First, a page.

Mat Miles, systems librarian at BYU-Idaho, gave the third devotional of the summer Tuesday in the Gordon B. Hinkley Chapel. Miles taught that having realistic expectations for church members, loved ones and yourself can strengthen your testimony.
Miles began his devotional by sharing verses from Luke 18:9-14, which describe a Pharisee and a publican that went into the temple to pray. The Pharisee gloated in his prayers, tithing and fasting ability. The publican asked God to be merciful to him because he is a sinner.
“As we follow Christ’s example and repent of our sins, forgive others and serve those in need, we deepen our faith in him,” Miles said.
In Miles’s devotional, he touched on 3 ways realistic expectations in our relationships can help us.
Our relationship with others
Miles explained that when we make an honest attempt to serve others and overcome the natural man, our faith will increase. He emphasized that as our faith grows, we should be careful not to judge how others articulate their testimony in Jesus Christ.
“Some say they know the truths of the Gospel ‘without a shadow of doubt,'” Miles said. “Others say they believe the church is true, or that they have faith that the church is true. We should not become excessively concerned about how individuals articulate their testimonies. It can and will be different for each person.”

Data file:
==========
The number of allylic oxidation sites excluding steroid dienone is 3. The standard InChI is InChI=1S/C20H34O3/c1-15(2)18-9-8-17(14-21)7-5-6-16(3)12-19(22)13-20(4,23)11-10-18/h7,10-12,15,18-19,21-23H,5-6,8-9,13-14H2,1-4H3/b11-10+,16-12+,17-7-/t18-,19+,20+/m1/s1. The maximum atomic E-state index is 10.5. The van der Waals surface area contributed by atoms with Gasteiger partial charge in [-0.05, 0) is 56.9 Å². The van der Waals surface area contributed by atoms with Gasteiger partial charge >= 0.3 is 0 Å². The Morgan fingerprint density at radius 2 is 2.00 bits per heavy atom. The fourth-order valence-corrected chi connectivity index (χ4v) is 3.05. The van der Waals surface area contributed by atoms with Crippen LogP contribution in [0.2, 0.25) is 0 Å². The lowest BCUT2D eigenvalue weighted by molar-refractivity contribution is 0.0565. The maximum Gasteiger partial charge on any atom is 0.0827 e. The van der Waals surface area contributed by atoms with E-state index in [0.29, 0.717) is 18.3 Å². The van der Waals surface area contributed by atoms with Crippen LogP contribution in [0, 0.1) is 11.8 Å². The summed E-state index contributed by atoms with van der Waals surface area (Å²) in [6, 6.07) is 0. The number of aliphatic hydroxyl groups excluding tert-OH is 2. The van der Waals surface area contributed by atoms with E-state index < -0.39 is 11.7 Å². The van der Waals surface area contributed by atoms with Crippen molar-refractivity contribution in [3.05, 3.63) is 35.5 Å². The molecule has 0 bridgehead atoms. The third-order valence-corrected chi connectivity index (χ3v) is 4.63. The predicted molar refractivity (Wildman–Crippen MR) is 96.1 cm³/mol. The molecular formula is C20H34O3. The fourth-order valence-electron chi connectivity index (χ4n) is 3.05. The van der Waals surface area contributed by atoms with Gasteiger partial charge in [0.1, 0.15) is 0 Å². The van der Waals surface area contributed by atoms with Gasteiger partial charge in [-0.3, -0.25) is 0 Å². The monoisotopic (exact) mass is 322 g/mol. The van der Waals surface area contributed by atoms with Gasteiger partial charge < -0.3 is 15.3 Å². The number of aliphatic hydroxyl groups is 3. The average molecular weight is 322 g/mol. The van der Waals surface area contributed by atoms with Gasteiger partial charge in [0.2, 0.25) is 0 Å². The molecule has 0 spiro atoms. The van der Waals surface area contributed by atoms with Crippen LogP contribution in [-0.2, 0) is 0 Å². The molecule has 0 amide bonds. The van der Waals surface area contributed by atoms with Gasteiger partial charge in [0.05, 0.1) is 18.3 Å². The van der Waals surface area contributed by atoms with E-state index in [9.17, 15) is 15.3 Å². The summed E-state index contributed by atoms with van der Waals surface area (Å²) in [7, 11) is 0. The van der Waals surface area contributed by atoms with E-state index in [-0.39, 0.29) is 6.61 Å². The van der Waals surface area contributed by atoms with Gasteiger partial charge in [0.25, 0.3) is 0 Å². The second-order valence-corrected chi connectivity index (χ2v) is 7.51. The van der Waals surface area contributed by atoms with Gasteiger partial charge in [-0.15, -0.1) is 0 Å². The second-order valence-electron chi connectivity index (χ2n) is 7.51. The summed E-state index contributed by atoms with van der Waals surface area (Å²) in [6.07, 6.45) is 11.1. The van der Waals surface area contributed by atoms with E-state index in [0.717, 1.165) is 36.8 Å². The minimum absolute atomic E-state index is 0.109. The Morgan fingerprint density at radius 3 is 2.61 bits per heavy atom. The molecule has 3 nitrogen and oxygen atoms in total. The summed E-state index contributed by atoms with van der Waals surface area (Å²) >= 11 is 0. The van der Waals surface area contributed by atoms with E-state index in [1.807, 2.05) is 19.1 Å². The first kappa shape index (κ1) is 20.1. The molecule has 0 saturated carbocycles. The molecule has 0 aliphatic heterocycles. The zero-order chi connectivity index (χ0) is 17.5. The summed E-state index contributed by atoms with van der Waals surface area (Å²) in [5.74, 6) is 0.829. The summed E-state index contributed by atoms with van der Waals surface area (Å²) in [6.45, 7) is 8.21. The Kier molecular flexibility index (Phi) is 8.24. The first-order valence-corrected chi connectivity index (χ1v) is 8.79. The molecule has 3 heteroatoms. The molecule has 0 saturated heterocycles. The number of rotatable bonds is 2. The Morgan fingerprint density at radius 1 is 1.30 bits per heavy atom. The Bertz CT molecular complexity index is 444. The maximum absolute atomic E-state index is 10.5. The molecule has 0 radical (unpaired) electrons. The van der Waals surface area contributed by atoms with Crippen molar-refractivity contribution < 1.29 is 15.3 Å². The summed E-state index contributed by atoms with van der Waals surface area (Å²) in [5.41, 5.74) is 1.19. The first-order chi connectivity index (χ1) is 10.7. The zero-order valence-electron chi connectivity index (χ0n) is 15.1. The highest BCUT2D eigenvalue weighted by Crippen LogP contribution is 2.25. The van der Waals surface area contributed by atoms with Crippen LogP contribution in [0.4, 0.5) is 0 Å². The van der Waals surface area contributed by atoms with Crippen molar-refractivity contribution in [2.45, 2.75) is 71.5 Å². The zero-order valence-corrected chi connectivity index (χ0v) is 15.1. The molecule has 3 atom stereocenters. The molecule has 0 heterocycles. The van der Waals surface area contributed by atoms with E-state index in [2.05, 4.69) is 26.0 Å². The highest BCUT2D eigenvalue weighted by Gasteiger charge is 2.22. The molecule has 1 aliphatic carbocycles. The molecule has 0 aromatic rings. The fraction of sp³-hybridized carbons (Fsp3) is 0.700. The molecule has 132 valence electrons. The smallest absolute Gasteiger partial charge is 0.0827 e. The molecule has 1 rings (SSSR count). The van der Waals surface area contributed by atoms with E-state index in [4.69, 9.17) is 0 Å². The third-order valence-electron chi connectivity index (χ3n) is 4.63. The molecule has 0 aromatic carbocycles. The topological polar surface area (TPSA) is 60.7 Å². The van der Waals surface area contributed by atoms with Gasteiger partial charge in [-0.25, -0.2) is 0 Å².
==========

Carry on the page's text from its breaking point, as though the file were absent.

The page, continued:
The relationship with ourself
Miles said that unrealistic expectations can harm our self-image, and that we need to come to church as we are – imperfections and all.
“All of us struggle with certain weaknesses and temptations,” he said. “Some of us have greater challenges than others. Others have sins that are more visible than others.”
Miles then explained the Bible story of how the apostle Paul was visibly afflicted by a thorn in his flesh. Noting that the Lord did not remove it, Miles referred to a quote from Elder Richard G. Scott.
“The Lord sees weaknesses differently than He does rebellion … when the Lord speaks of weakness, it is always with mercy,” Elder Scott said.
Our relationship with the Holy Ghost
Miles testified that when we obey the commandments, we will receive “the quiet peace that comes through obedience to the law.”
Miles said that the spirit operates in a different way for everyone.
“The manifestations of the Spirit are profoundly personal,” Miles said. “While some have heard audible voices in response to prayer, others have described being overwhelmed by the Spirit or experiencing intense emotions … it is important to recognize that many of us have not had these types of experiences, and we should not feel excluded or inadequate as a result.”
The next devotional will be held on August 15 by Daniel Balls, lead data analyst at BYU-I, at 11:30 a.m. All devotionals can be viewed online.